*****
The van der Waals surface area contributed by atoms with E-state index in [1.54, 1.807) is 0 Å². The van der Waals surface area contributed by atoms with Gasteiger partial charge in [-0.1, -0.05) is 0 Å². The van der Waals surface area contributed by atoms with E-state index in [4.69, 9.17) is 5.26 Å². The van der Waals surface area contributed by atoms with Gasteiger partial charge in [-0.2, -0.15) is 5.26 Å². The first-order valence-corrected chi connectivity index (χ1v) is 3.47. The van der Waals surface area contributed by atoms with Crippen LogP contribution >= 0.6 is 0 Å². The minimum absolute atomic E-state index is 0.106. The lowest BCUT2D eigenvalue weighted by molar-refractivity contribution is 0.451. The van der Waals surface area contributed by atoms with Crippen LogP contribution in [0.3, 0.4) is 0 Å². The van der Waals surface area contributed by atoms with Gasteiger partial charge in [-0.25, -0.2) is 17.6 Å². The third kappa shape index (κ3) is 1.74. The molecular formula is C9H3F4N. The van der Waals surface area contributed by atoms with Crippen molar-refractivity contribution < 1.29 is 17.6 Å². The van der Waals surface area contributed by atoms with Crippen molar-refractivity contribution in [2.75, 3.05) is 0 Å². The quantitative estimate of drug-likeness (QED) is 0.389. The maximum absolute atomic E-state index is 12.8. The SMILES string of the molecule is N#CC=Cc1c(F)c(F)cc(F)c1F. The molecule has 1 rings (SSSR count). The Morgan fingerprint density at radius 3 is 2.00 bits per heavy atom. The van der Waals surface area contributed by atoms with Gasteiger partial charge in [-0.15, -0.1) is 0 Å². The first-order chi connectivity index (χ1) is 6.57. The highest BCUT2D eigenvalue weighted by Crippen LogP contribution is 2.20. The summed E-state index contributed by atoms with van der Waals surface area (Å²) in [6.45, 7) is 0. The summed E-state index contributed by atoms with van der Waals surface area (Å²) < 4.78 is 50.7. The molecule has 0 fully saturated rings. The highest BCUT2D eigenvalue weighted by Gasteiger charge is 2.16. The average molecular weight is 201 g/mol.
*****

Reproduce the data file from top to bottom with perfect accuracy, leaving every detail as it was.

The van der Waals surface area contributed by atoms with E-state index in [1.54, 1.807) is 0 Å². The van der Waals surface area contributed by atoms with Gasteiger partial charge in [-0.1, -0.05) is 0 Å². The van der Waals surface area contributed by atoms with E-state index in [4.69, 9.17) is 5.26 Å². The van der Waals surface area contributed by atoms with Gasteiger partial charge in [-0.2, -0.15) is 5.26 Å². The first-order valence-corrected chi connectivity index (χ1v) is 3.47. The van der Waals surface area contributed by atoms with Crippen LogP contribution >= 0.6 is 0 Å². The minimum absolute atomic E-state index is 0.106. The lowest BCUT2D eigenvalue weighted by molar-refractivity contribution is 0.451. The van der Waals surface area contributed by atoms with Crippen LogP contribution in [0.3, 0.4) is 0 Å². The van der Waals surface area contributed by atoms with Gasteiger partial charge in [-0.25, -0.2) is 17.6 Å². The third kappa shape index (κ3) is 1.74. The molecular formula is C9H3F4N. The van der Waals surface area contributed by atoms with Crippen molar-refractivity contribution < 1.29 is 17.6 Å². The van der Waals surface area contributed by atoms with Crippen molar-refractivity contribution in [2.75, 3.05) is 0 Å². The quantitative estimate of drug-likeness (QED) is 0.389. The maximum absolute atomic E-state index is 12.8. The SMILES string of the molecule is N#CC=Cc1c(F)c(F)cc(F)c1F. The molecule has 1 rings (SSSR count). The Morgan fingerprint density at radius 3 is 2.00 bits per heavy atom. The van der Waals surface area contributed by atoms with Gasteiger partial charge in [-0.15, -0.1) is 0 Å². The first-order chi connectivity index (χ1) is 6.57. The highest BCUT2D eigenvalue weighted by Crippen LogP contribution is 2.20. The summed E-state index contributed by atoms with van der Waals surface area (Å²) in [6.45, 7) is 0. The summed E-state index contributed by atoms with van der Waals surface area (Å²) < 4.78 is 50.7. The molecule has 0 fully saturated rings. The highest BCUT2D eigenvalue weighted by Gasteiger charge is 2.16. The average molecular weight is 201 g/mol.